Sequencing By Physiological Quality

This mode of sequencing is the heart of therapeutic yoga. In the Iyengar tradition, this kind of knowledge is a jealously guarded secret, only open to teachers who have gained a particular level of certification.

There are different ways of approaching this kind of yoga, depending on the condition you are dealing with and the desired effect. The overall intention would be to support the body and promote healing without taxing the student. Thus, much of therapeutic work can be more restorative in nature.

There are three main areas where therapeutic yoga can be effective:

• Injuries and structural problems.
• Organic support.
• Amelioration of symptoms.

Injuries And Structural Problems

In this mode, therapeutic yoga enters the realm of body work. In this context, by doing the pose properly, you are doing it therapeutically. Additionally, you can merge yoga techniques with knowledge from other schools of body work, such as Structural Integration, Anatomy Trains, Alexander Technique or Body/Mind Centering. The effective yoga therapist will look not only at the injury or perceived problem, but on the body as a whole and will devise sequences and modifications that will protect the problem are, while addressing underlying structural imbalances.

Organic Support

It is a general rule of thumb that the cells of the body require a particular shape to function properly. If the organs are put under physical stress for extended periods of time, distorting their shape or immobilizing them, the cells cease to function effectively and the gelatinous ground substance in which they are suspended, crucial for the proper transmission of nutrients and disposal of waste products, congeals. This effect, coupled with the production of detrimental hormones as a result of prolonged physical stress can have seriously deleterious effects on the body's overall health. Under this approach, the yoga therapist will use restorative yoga to support and create space around the organs, reducing stress levels and helping them to return to normal function.

Amelioration Of Symptoms

The holistic effects of yoga can be harnessed to deal with the nervous system and the energetic body directly. The yoga therapist will combine attention to the underlying organic and/or structural causes of a condition with the energetic symptoms and will create sequences to either gently energize, calm or balance the body and mind as befits the condition.


Here is a short list of resources relating to therapeutic applications of yoga:

"Yoga as Medicine" by Timothy McCall, MD. This excellent book covers a basic overview of using yoga therapeutically and includes a multitude of sequences drawn from a number of different yoga traditions to support a variety of conditions.

"Anatomy Trains" by Tom Myers. A student of Ida Rolf and Moshe Feldenkrais, Myers' book outlines a system of twelve myofascial meridians in the body that can be used to assess and treat the physical body. A short overview of Mr. Myers' system can be downloaded from his website here.

"Rolfing" by Ida Rolf. Ms. Rolf's overview of her unique perspective on the body. It is remarkably compatible with yoga.

Sensing, Feeling, and Action: The Experiential Anatomy of Body-Mind Centering" by Bonnie Bainbridge-Cohen. An early collection of articles by the creator of Body-Mind Centering, a remarkably subtle and rich perspective on the body and its functioning. For more information about here work go here.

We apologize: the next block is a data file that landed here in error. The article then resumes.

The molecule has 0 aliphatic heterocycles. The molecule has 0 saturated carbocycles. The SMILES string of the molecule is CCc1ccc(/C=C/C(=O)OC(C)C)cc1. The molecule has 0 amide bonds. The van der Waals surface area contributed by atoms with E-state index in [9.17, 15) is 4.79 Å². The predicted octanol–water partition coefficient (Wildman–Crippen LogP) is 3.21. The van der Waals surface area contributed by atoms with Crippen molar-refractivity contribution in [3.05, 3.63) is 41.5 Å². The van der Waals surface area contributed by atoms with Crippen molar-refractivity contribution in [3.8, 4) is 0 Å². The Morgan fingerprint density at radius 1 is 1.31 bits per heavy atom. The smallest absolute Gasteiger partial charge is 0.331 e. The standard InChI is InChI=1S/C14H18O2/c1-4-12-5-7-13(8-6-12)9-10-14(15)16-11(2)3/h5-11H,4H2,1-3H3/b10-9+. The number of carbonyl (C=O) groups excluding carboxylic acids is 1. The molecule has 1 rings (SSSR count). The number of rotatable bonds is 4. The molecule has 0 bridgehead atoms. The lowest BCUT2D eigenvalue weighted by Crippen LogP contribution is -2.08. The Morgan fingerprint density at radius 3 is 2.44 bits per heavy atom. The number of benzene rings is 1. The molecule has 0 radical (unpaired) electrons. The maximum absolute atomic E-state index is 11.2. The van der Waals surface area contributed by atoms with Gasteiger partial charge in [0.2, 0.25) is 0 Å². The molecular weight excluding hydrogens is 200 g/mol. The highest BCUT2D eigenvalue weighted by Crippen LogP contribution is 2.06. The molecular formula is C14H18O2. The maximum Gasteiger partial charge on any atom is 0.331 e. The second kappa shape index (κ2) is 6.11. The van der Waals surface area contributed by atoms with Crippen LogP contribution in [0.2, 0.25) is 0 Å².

"Yoga: The Path to Holistic Health" by B. K. S. Iyengar. This wonderful book, now in a second edition with additional introductory chapters on Iyengar himself, contains a host of information about how to perform poses and the use of props. The most valuable part of the book, however, is the therapeutics section with illustrated sequences for many different conditions.

"Yoga for Healthy Knees" by Sandy Blaine. In the interest of disclosure I should say that Sandy is a dear friend, but even if she weren't I would highly recommend this book. I tell all my students with knee issues to get it.

"Yoga for Computer Users" by Sandy Blaine. Sandy's new book comes out at the end of April. She has been the in-house yoga instructor at Pixar Animation Studios for many years, so she knows the topic in great depth. I've seen some of the information that's going to be included in the book, and I think it will be another invaluable resource. Support this gifted teacher and pre-order a copy today.

"Back Care Basics: A Doctor's Gentle Yoga Program for Back and Neck Pain Relief" by Mary Pullig Schatz. An excellent program of yoga for the care of the back.

"The Woman's Book of Yoga and Health" by Linda Sparrowe and Patricia Walden. An excellent compendium of information and sequences regarding women's issues.

"The Woman's Yoga Book: Asana and Pranayama for All Phases of the Menstrual Cycle" by Bobby Clennell. Though the focus of this book is on the menstrual cycle, it is also an excellent general how-to book with beautiful illustrations and lots of instruction.

"Yogadhara" this commemortive volume produced in India and only available through specialist outlets contains some interesting information on yoga therapeutics, with articles on yoga for men's health issues and cardiac conditions. It also contains a little bit of information on yoga for HIV, though I'm sorry to say that some of Mr. Iyengar's ideas about the root of the disease are a little offensive. Still, babies and bathwater, and all of that.

Karin Stephan is a wonderful Iyengar teacher based in Cambridge Mass. who is, herself, an invaluable resource. She has a regular teaching schedule, as well as leading workshops and retreats around the country.

Related Posts:
Modes of Sequencing
Sequencing For Balance Within A Practice
Sequencing By Category Of Poses
Sequencing By Progression Deeper Into The Body
Sequencing By Progression According To Pose And Counter-Pose
Sequencing By Energetic Quality